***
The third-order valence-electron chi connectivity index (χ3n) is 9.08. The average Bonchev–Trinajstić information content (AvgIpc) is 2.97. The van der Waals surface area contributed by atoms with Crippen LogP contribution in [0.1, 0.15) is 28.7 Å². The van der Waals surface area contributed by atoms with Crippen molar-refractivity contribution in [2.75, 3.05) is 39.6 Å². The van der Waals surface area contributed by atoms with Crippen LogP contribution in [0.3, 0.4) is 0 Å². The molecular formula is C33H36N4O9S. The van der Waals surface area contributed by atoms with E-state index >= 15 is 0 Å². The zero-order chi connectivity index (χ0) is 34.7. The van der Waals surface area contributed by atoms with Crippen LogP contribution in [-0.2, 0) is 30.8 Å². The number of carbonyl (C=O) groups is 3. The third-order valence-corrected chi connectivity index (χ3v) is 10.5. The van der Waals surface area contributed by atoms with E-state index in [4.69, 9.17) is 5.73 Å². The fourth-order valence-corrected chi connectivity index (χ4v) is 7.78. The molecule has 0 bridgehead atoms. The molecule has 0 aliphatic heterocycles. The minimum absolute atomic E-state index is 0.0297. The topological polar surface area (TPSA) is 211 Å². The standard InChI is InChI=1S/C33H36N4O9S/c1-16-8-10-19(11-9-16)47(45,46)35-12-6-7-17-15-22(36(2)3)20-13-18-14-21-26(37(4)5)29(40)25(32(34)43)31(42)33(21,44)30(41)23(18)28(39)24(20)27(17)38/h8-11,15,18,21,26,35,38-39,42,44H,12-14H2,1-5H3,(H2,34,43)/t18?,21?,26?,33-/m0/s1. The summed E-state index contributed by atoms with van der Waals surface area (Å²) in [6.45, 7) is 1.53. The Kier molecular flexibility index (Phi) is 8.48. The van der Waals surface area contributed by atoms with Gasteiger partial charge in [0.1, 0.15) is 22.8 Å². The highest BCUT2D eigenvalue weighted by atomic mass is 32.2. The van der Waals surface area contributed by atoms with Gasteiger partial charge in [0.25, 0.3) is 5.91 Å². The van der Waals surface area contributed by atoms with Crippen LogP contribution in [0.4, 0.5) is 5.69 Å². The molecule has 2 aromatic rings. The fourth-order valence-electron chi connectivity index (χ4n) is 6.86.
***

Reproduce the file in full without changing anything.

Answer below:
The third-order valence-electron chi connectivity index (χ3n) is 9.08. The average Bonchev–Trinajstić information content (AvgIpc) is 2.97. The van der Waals surface area contributed by atoms with Crippen LogP contribution in [0.1, 0.15) is 28.7 Å². The van der Waals surface area contributed by atoms with Crippen molar-refractivity contribution in [2.75, 3.05) is 39.6 Å². The van der Waals surface area contributed by atoms with Crippen LogP contribution in [0.3, 0.4) is 0 Å². The molecular formula is C33H36N4O9S. The van der Waals surface area contributed by atoms with E-state index >= 15 is 0 Å². The zero-order chi connectivity index (χ0) is 34.7. The van der Waals surface area contributed by atoms with Crippen LogP contribution in [-0.2, 0) is 30.8 Å². The number of carbonyl (C=O) groups is 3. The third-order valence-corrected chi connectivity index (χ3v) is 10.5. The van der Waals surface area contributed by atoms with E-state index in [4.69, 9.17) is 5.73 Å². The fourth-order valence-corrected chi connectivity index (χ4v) is 7.78. The molecule has 0 bridgehead atoms. The molecule has 0 aliphatic heterocycles. The minimum absolute atomic E-state index is 0.0297. The topological polar surface area (TPSA) is 211 Å². The standard InChI is InChI=1S/C33H36N4O9S/c1-16-8-10-19(11-9-16)47(45,46)35-12-6-7-17-15-22(36(2)3)20-13-18-14-21-26(37(4)5)29(40)25(32(34)43)31(42)33(21,44)30(41)23(18)28(39)24(20)27(17)38/h8-11,15,18,21,26,35,38-39,42,44H,12-14H2,1-5H3,(H2,34,43)/t18?,21?,26?,33-/m0/s1. The summed E-state index contributed by atoms with van der Waals surface area (Å²) in [6.45, 7) is 1.53. The Kier molecular flexibility index (Phi) is 8.48. The van der Waals surface area contributed by atoms with Gasteiger partial charge in [0.1, 0.15) is 22.8 Å². The highest BCUT2D eigenvalue weighted by atomic mass is 32.2. The van der Waals surface area contributed by atoms with Gasteiger partial charge in [0.25, 0.3) is 5.91 Å². The van der Waals surface area contributed by atoms with Crippen LogP contribution in [0.4, 0.5) is 5.69 Å². The molecule has 2 aromatic rings. The fourth-order valence-electron chi connectivity index (χ4n) is 6.86.